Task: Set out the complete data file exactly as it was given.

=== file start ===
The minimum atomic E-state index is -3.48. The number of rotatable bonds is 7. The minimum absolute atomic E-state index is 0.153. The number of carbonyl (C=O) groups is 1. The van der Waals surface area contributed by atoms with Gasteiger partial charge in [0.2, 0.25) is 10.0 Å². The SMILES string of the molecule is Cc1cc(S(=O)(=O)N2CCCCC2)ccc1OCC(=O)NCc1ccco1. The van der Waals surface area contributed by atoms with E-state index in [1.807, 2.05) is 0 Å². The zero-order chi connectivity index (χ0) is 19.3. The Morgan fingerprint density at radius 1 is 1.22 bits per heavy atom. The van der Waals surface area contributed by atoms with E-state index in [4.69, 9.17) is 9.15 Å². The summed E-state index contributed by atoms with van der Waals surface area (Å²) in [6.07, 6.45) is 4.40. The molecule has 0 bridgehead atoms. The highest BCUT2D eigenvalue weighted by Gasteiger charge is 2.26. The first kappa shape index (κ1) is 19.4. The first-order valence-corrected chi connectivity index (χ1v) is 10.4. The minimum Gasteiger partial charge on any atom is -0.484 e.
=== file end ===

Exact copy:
The minimum atomic E-state index is -3.48. The number of rotatable bonds is 7. The minimum absolute atomic E-state index is 0.153. The number of carbonyl (C=O) groups is 1. The van der Waals surface area contributed by atoms with Gasteiger partial charge in [0.2, 0.25) is 10.0 Å². The SMILES string of the molecule is Cc1cc(S(=O)(=O)N2CCCCC2)ccc1OCC(=O)NCc1ccco1. The van der Waals surface area contributed by atoms with E-state index in [1.807, 2.05) is 0 Å². The zero-order chi connectivity index (χ0) is 19.3. The Morgan fingerprint density at radius 1 is 1.22 bits per heavy atom. The van der Waals surface area contributed by atoms with E-state index in [4.69, 9.17) is 9.15 Å². The summed E-state index contributed by atoms with van der Waals surface area (Å²) in [6.07, 6.45) is 4.40. The molecule has 0 bridgehead atoms. The highest BCUT2D eigenvalue weighted by Gasteiger charge is 2.26. The first kappa shape index (κ1) is 19.4. The first-order valence-corrected chi connectivity index (χ1v) is 10.4. The minimum Gasteiger partial charge on any atom is -0.484 e.